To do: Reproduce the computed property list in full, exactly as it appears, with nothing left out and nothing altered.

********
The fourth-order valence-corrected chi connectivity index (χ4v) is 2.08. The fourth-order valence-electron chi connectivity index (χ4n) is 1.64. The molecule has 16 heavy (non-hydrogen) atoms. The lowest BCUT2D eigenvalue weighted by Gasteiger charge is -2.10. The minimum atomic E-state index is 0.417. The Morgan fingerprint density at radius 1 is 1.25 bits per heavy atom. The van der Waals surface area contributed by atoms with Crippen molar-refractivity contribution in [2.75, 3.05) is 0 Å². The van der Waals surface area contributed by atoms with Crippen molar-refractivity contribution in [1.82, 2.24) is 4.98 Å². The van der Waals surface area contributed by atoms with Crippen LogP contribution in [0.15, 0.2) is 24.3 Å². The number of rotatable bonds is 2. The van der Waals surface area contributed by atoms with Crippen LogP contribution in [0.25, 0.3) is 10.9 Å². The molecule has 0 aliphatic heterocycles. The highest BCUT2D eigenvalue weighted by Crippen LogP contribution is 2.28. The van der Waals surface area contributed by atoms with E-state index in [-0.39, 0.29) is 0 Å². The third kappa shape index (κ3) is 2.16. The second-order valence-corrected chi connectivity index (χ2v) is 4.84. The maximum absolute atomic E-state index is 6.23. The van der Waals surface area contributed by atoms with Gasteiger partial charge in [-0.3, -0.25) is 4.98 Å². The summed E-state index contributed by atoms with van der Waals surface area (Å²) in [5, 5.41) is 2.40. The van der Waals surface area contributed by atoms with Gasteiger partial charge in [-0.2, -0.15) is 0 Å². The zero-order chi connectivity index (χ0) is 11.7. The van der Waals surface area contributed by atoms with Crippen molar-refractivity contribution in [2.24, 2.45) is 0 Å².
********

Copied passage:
The fourth-order valence-corrected chi connectivity index (χ4v) is 2.08. The fourth-order valence-electron chi connectivity index (χ4n) is 1.64. The molecule has 16 heavy (non-hydrogen) atoms. The lowest BCUT2D eigenvalue weighted by Gasteiger charge is -2.10. The minimum atomic E-state index is 0.417. The Morgan fingerprint density at radius 1 is 1.25 bits per heavy atom. The van der Waals surface area contributed by atoms with Crippen molar-refractivity contribution in [2.75, 3.05) is 0 Å². The van der Waals surface area contributed by atoms with Crippen molar-refractivity contribution in [1.82, 2.24) is 4.98 Å². The van der Waals surface area contributed by atoms with Crippen LogP contribution in [0.15, 0.2) is 24.3 Å². The number of rotatable bonds is 2. The van der Waals surface area contributed by atoms with Crippen LogP contribution in [0.25, 0.3) is 10.9 Å². The molecule has 0 aliphatic heterocycles. The highest BCUT2D eigenvalue weighted by Crippen LogP contribution is 2.28. The van der Waals surface area contributed by atoms with E-state index in [-0.39, 0.29) is 0 Å². The third kappa shape index (κ3) is 2.16. The second-order valence-corrected chi connectivity index (χ2v) is 4.84. The maximum absolute atomic E-state index is 6.23. The van der Waals surface area contributed by atoms with Gasteiger partial charge in [-0.3, -0.25) is 4.98 Å². The summed E-state index contributed by atoms with van der Waals surface area (Å²) in [5, 5.41) is 2.40. The van der Waals surface area contributed by atoms with Gasteiger partial charge in [-0.2, -0.15) is 0 Å². The zero-order chi connectivity index (χ0) is 11.7. The van der Waals surface area contributed by atoms with Crippen molar-refractivity contribution in [2.24, 2.45) is 0 Å².